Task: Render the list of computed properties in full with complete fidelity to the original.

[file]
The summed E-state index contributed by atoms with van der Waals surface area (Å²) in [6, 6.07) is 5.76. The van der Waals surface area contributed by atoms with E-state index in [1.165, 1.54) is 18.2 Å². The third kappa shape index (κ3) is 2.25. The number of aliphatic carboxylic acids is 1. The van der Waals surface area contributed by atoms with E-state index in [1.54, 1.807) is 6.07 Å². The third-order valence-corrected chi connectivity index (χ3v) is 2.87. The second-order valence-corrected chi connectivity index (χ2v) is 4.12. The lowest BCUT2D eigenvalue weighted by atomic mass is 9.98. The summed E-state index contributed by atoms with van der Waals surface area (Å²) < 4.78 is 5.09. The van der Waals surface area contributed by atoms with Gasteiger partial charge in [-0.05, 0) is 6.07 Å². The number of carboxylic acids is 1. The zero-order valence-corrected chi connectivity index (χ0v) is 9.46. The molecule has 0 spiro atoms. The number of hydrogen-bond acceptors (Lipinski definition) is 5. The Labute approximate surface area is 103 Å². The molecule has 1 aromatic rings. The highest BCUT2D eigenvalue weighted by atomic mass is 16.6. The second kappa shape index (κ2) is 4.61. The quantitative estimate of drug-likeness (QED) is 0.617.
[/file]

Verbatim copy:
The summed E-state index contributed by atoms with van der Waals surface area (Å²) in [6, 6.07) is 5.76. The van der Waals surface area contributed by atoms with E-state index in [1.165, 1.54) is 18.2 Å². The third kappa shape index (κ3) is 2.25. The number of aliphatic carboxylic acids is 1. The van der Waals surface area contributed by atoms with E-state index in [1.54, 1.807) is 6.07 Å². The third-order valence-corrected chi connectivity index (χ3v) is 2.87. The second-order valence-corrected chi connectivity index (χ2v) is 4.12. The lowest BCUT2D eigenvalue weighted by atomic mass is 9.98. The summed E-state index contributed by atoms with van der Waals surface area (Å²) < 4.78 is 5.09. The van der Waals surface area contributed by atoms with Gasteiger partial charge in [-0.05, 0) is 6.07 Å². The number of carboxylic acids is 1. The zero-order valence-corrected chi connectivity index (χ0v) is 9.46. The molecule has 0 spiro atoms. The number of hydrogen-bond acceptors (Lipinski definition) is 5. The Labute approximate surface area is 103 Å². The molecule has 1 aromatic rings. The highest BCUT2D eigenvalue weighted by atomic mass is 16.6. The second kappa shape index (κ2) is 4.61. The quantitative estimate of drug-likeness (QED) is 0.617.